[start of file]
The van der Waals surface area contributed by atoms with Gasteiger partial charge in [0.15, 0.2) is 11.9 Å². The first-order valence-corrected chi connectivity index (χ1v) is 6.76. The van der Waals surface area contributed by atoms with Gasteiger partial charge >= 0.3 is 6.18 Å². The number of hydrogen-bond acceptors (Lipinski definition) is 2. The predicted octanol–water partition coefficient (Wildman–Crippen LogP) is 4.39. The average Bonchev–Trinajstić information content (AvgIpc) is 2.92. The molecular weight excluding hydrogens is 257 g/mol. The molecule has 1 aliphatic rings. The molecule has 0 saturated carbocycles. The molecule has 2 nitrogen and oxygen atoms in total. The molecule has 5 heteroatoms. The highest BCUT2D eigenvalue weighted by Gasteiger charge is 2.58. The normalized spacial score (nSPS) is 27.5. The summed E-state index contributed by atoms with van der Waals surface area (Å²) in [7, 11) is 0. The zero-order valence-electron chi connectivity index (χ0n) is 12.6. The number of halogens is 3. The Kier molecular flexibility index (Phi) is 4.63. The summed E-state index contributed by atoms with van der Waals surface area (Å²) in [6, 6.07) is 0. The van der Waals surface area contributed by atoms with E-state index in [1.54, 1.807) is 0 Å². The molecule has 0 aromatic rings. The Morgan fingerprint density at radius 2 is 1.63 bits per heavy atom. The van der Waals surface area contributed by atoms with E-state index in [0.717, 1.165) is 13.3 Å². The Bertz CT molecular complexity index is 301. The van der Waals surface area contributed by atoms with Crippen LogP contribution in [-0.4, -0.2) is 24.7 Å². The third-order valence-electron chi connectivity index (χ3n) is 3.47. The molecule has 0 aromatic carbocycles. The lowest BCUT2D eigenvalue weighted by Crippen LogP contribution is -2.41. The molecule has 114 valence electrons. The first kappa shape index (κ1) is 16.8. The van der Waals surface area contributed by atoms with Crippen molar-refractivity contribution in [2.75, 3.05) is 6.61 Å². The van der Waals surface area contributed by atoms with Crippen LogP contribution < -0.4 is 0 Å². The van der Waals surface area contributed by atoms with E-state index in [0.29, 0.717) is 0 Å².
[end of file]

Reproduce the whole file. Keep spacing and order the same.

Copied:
The van der Waals surface area contributed by atoms with Gasteiger partial charge in [0.15, 0.2) is 11.9 Å². The first-order valence-corrected chi connectivity index (χ1v) is 6.76. The van der Waals surface area contributed by atoms with Gasteiger partial charge >= 0.3 is 6.18 Å². The number of hydrogen-bond acceptors (Lipinski definition) is 2. The predicted octanol–water partition coefficient (Wildman–Crippen LogP) is 4.39. The average Bonchev–Trinajstić information content (AvgIpc) is 2.92. The molecular weight excluding hydrogens is 257 g/mol. The molecule has 1 aliphatic rings. The molecule has 0 saturated carbocycles. The molecule has 2 nitrogen and oxygen atoms in total. The molecule has 5 heteroatoms. The highest BCUT2D eigenvalue weighted by Gasteiger charge is 2.58. The normalized spacial score (nSPS) is 27.5. The summed E-state index contributed by atoms with van der Waals surface area (Å²) in [7, 11) is 0. The zero-order valence-electron chi connectivity index (χ0n) is 12.6. The number of halogens is 3. The Kier molecular flexibility index (Phi) is 4.63. The summed E-state index contributed by atoms with van der Waals surface area (Å²) in [6, 6.07) is 0. The van der Waals surface area contributed by atoms with E-state index in [1.54, 1.807) is 0 Å². The molecule has 0 aromatic rings. The Morgan fingerprint density at radius 2 is 1.63 bits per heavy atom. The van der Waals surface area contributed by atoms with E-state index in [0.717, 1.165) is 13.3 Å². The Bertz CT molecular complexity index is 301. The van der Waals surface area contributed by atoms with Crippen LogP contribution in [-0.4, -0.2) is 24.7 Å². The third-order valence-electron chi connectivity index (χ3n) is 3.47. The molecule has 0 aromatic carbocycles. The lowest BCUT2D eigenvalue weighted by Crippen LogP contribution is -2.41. The molecule has 114 valence electrons. The first kappa shape index (κ1) is 16.8. The van der Waals surface area contributed by atoms with Crippen molar-refractivity contribution in [2.75, 3.05) is 6.61 Å². The van der Waals surface area contributed by atoms with Crippen LogP contribution < -0.4 is 0 Å². The van der Waals surface area contributed by atoms with E-state index in [0.29, 0.717) is 0 Å².